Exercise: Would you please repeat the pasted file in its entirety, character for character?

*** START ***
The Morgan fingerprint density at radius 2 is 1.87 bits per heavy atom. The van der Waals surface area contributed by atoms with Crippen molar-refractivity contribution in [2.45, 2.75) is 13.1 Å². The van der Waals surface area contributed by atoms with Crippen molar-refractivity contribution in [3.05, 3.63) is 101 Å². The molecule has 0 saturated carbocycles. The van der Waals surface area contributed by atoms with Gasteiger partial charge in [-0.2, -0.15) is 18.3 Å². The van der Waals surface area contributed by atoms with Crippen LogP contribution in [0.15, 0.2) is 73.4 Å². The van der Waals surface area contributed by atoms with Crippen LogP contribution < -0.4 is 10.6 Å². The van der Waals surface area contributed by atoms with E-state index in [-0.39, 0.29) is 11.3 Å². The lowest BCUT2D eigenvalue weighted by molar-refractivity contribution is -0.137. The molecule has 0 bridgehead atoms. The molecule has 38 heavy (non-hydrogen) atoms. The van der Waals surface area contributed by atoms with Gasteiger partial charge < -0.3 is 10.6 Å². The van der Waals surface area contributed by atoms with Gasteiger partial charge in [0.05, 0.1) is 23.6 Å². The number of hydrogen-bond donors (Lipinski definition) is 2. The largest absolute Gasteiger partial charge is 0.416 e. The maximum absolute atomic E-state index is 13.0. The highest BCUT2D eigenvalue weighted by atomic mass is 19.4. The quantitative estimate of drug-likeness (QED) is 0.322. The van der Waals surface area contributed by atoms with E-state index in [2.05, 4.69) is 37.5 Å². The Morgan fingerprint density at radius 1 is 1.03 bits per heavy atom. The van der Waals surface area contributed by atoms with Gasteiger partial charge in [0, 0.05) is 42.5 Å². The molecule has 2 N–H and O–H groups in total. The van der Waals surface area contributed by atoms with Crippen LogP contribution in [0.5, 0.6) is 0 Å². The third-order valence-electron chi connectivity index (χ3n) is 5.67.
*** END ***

The Morgan fingerprint density at radius 2 is 1.87 bits per heavy atom. The van der Waals surface area contributed by atoms with Crippen molar-refractivity contribution in [2.45, 2.75) is 13.1 Å². The van der Waals surface area contributed by atoms with Crippen molar-refractivity contribution in [3.05, 3.63) is 101 Å². The molecule has 0 saturated carbocycles. The van der Waals surface area contributed by atoms with Gasteiger partial charge in [-0.2, -0.15) is 18.3 Å². The van der Waals surface area contributed by atoms with Crippen LogP contribution in [0.15, 0.2) is 73.4 Å². The van der Waals surface area contributed by atoms with Crippen LogP contribution < -0.4 is 10.6 Å². The van der Waals surface area contributed by atoms with E-state index in [-0.39, 0.29) is 11.3 Å². The lowest BCUT2D eigenvalue weighted by molar-refractivity contribution is -0.137. The molecule has 0 bridgehead atoms. The molecule has 38 heavy (non-hydrogen) atoms. The van der Waals surface area contributed by atoms with Gasteiger partial charge < -0.3 is 10.6 Å². The van der Waals surface area contributed by atoms with Gasteiger partial charge in [0.05, 0.1) is 23.6 Å². The number of hydrogen-bond donors (Lipinski definition) is 2. The largest absolute Gasteiger partial charge is 0.416 e. The maximum absolute atomic E-state index is 13.0. The highest BCUT2D eigenvalue weighted by atomic mass is 19.4. The quantitative estimate of drug-likeness (QED) is 0.322. The van der Waals surface area contributed by atoms with E-state index in [2.05, 4.69) is 37.5 Å². The Morgan fingerprint density at radius 1 is 1.03 bits per heavy atom. The van der Waals surface area contributed by atoms with Gasteiger partial charge in [0, 0.05) is 42.5 Å². The molecule has 2 N–H and O–H groups in total. The van der Waals surface area contributed by atoms with Crippen LogP contribution in [0.5, 0.6) is 0 Å². The third-order valence-electron chi connectivity index (χ3n) is 5.67.